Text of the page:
Police Say Fake Tenant a Wake Up Call to Landlords

by Chris on October 3, 2011

A man who described himself as a career criminal who “kills and robs” landlords has been arrested after a six week long crime spree through Nevada.
 
One terrified victim was afraid to be identified after the man told her he knew where she lived and would kill her family if she called police.
 
In at least one instance, the man used a 10-12 year old accomplice who robbed a leasing agent while the man held her at knife point, according to a news report.
 
The man also preyed on real estate agents showing homes.
 
Local police describe the case as a “wake up call” to those who show private homes to be on guard for their personal safety.
 
The suspect was located using the signal from a stolen cellphone.
 
While there is no single way to guarantee your personal safety when showing rental properties, developing a safety-conscious routine may deter some criminals who would otherwise choose to target landlords:
 
Prequalify tenants on the phone before you agree to meet with them.  Sometimes the hassle alone is enough to deter someone looking for an easier mark.
 
Always prescreen applicants face-to-face before the tour in a neutral location.  That way, if there are warning signs, there is time to learn more.
 
Record a photo ID and take down information on the applicant’s car. Let the applicant see you send the information to someone else, like your receptionist or work associate, or to your computer.  The criminal will realize they may get caught.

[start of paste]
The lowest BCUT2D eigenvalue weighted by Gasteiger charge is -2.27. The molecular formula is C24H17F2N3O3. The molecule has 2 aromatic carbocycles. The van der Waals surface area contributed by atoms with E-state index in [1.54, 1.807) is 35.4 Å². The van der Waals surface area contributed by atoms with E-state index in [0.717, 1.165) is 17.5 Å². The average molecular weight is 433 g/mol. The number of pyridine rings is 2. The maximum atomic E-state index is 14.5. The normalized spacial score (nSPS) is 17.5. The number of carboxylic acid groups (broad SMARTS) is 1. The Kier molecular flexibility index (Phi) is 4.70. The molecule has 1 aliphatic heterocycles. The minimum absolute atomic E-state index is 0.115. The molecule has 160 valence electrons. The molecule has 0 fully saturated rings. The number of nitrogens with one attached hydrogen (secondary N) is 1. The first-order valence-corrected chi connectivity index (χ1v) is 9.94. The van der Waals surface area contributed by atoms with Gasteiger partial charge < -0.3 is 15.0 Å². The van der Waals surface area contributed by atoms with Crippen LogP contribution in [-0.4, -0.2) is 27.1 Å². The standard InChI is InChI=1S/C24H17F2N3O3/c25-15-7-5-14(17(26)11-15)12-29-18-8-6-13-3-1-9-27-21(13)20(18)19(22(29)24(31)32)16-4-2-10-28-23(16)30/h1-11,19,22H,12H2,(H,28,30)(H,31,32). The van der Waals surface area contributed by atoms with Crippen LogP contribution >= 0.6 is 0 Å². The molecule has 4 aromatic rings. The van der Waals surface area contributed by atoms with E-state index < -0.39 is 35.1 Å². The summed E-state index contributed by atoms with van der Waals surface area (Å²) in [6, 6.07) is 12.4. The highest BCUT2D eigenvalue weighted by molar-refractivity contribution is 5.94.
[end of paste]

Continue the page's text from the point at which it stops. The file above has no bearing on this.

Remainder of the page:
Make sure someone knows your schedule.
 
If possible, go on the tour with other people, or maintain cell phone contact with someone while you are there.  Work out an easy ‘code word’ you can use if you get into trouble.
 
This post is provided by Tenant Verification Service, Inc., helping landlords reduce the risks of renting with fraud prevention tools that include Tenant Screening, Tenant Background Checks, (U.S. and Canada), as well as Criminal Background Checks, and Eviction Reports (U.S. only).

Click Here to Receive Landlord Credit Reports.

Disclaimer: The information provided in this post in not intended to be construed as legal advice, nor should it be considered a substitute for obtaining individual legal counsel or consulting your local, state, federal or provincial tenancy laws.

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